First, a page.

American seer Star Johnsen-Moser led a whooping, dancing, drum-beating ceremony Thursday in the heart of Mayan territory to consult several life-sized crystal skulls, which adherents claim were passed down by the ancient Maya.
“This is not the end of the world, this is the beginning of the new world,” Ms. Johnsen-Moser said at a gathering of hundreds of spiritualists at a convention center in Merida. “It is most important that we hold a positive, beautiful reality for ourselves and our planet. ... Fear is out of place.”
The supposed 5 a.m. doomsday hour had arrived in several parts of the world with no sign of the apocalypse.
The social network Imgur posted photos of clocks turning midnight in the Asia-Pacific region with messages such as: “The world has not ended. Sincerely, New Zealand.”
NASA is so sure there will be a Dec. 22, 2012, it has posted a YouTube video titled, “Why the World Didn’t End Yesterday.”
Scientists say rumors on social media and the Internet of Earth’s demise have been prompted by a misunderstanding of the ancient Maya calendar, which runs through Dec. 21, 2012.
“It’s just the end of the cycle and the beginning of the new one. It’s just like on Dec. 31, our calendar comes to an end, but a new calendar for the next year begins on Jan. 1,” said Don Yeomans, head of NASA’s Near-Earth Object program at the Jet Propulsion Laboratory in Pasadena, Calif.
According to the story circulating on the Internet, an enormous rogue planet called Niburu is on a collision course with Earth.
“If it were, we would have seen it long ago, and if it were invisible somehow, we would have seen its effects on the neighboring planets. Thousands of astronomers who scan the night skies on a daily basis have not seen this,” Mr. Yeomans said.
Thousands of mystics and New Age dreamers have descended on ancient Maya temples across Mexico and Central America hoping to witness the birth of an era when the day dubbed “end of the world” dawns today.
So is NASA covering up to prevent panic?
“Can you imagine thousands of astronomers keeping the same secret from the public for several years?” Mr. Yeomans said.
Other celestial events that will not be happening: a planetary alignment causing a massive tidal surge or a total blackout of Earth; a reversal in Earth’s rotation; an impact by a giant asteroid, and a giant solar storm.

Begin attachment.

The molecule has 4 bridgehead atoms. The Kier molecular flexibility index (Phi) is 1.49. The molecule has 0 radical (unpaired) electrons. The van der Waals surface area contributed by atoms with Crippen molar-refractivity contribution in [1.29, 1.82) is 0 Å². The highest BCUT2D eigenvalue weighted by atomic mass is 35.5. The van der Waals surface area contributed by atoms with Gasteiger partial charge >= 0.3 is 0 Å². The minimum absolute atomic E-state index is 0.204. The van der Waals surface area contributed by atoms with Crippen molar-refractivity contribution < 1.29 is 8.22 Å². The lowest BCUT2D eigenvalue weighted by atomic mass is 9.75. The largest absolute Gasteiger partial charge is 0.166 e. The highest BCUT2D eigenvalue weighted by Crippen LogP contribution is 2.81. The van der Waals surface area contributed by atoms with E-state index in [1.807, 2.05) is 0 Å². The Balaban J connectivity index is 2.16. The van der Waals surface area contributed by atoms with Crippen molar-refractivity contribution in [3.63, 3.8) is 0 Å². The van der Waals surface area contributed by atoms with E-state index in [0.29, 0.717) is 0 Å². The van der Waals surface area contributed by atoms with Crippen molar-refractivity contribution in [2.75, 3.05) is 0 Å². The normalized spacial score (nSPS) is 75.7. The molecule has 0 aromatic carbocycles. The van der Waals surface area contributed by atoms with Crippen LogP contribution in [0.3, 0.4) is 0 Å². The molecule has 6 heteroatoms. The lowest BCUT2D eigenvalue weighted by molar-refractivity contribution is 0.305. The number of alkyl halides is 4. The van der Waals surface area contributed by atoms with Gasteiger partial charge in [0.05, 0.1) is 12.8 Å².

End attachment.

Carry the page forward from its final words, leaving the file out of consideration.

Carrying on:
“Since the beginning of recorded time, there have been literally hundreds of thousands of predictions for the end of the world,” Mr. Yeomans said. “We’re still here.”
In Merida, the celebration of the cosmic dawn began with a fumbling of the sacred fire meant to honor the calendar’s conclusion.
Gabriel Lemus, the white-haired guardian of the flame, burned his finger on the kindling and later had to scoop up a burning log that was knocked out of the ceremonial brazier onto the wooden stage.
Still, Mr. Lemus was convinced that it was a good start, as he was joined by about 1,000 other shamans, seers, stargazers, crystal enthusiasts, yogis, sufis, and swamis at the convention center about an hour and a half from the Mayan ruins at Chichen Itza.
“It is a cosmic dawn,” he said. “We will recover the ability to communicate telepathically and levitate objects ... like our ancestors did.”
Participants say they will celebrate the birth of an age.
Not all seers endorse the celebration.
Mexico’s self-styled “brujo mayor,” or chief soothsayer, Antonio Vazquez Alba, warned followers to stay away from all gatherings today.
“We have to beware of mass psychosis” that could lead to stampedes or “mass suicides, of the kind we’ve seen before,” he said.
“If you get 1,000 people in one spot and somebody yells, ‘Fire!’ watch out,” Mr. Vazquez Alba said. “The best thing is to stay at home, at work, in school, and at some point do a relaxation exercise.”
Organizers of Yucatan’s broader Mayan Culture Festival saw the need to answer the now-debunked idea that the Mayas, who invented an amazingly accurate calendar almost 2,000 years ago, had somehow predicted the end of the world.
The Mayas measured time in 394-year periods known as baktuns. Anthropologists believe the 13th baktun ends around Dec. 21, and 13 is considered a sacred number for the Maya.
But archaeologists have uncovered Mayan glyphs that refer to dates far, far in the future, long beyond today’s date.